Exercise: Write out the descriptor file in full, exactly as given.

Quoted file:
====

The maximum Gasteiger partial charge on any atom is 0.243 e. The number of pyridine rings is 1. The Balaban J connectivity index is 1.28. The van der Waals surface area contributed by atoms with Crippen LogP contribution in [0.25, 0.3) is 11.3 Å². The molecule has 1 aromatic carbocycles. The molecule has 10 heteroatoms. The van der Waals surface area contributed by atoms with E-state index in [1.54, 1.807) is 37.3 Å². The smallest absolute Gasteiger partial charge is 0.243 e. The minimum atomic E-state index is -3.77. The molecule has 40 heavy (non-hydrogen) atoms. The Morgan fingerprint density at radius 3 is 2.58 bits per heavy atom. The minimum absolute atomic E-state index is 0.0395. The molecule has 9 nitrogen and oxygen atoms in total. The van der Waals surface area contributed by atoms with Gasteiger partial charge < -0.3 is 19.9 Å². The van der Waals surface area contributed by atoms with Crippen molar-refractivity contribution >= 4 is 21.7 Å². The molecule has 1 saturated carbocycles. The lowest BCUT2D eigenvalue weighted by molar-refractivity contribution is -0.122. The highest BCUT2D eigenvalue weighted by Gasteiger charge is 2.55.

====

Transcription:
The maximum Gasteiger partial charge on any atom is 0.243 e. The number of pyridine rings is 1. The Balaban J connectivity index is 1.28. The van der Waals surface area contributed by atoms with Crippen LogP contribution in [0.25, 0.3) is 11.3 Å². The molecule has 1 aromatic carbocycles. The molecule has 10 heteroatoms. The van der Waals surface area contributed by atoms with E-state index in [1.54, 1.807) is 37.3 Å². The smallest absolute Gasteiger partial charge is 0.243 e. The minimum atomic E-state index is -3.77. The molecule has 40 heavy (non-hydrogen) atoms. The Morgan fingerprint density at radius 3 is 2.58 bits per heavy atom. The minimum absolute atomic E-state index is 0.0395. The molecule has 9 nitrogen and oxygen atoms in total. The van der Waals surface area contributed by atoms with Gasteiger partial charge < -0.3 is 19.9 Å². The van der Waals surface area contributed by atoms with Crippen molar-refractivity contribution >= 4 is 21.7 Å². The molecule has 1 saturated carbocycles. The lowest BCUT2D eigenvalue weighted by molar-refractivity contribution is -0.122. The highest BCUT2D eigenvalue weighted by Gasteiger charge is 2.55.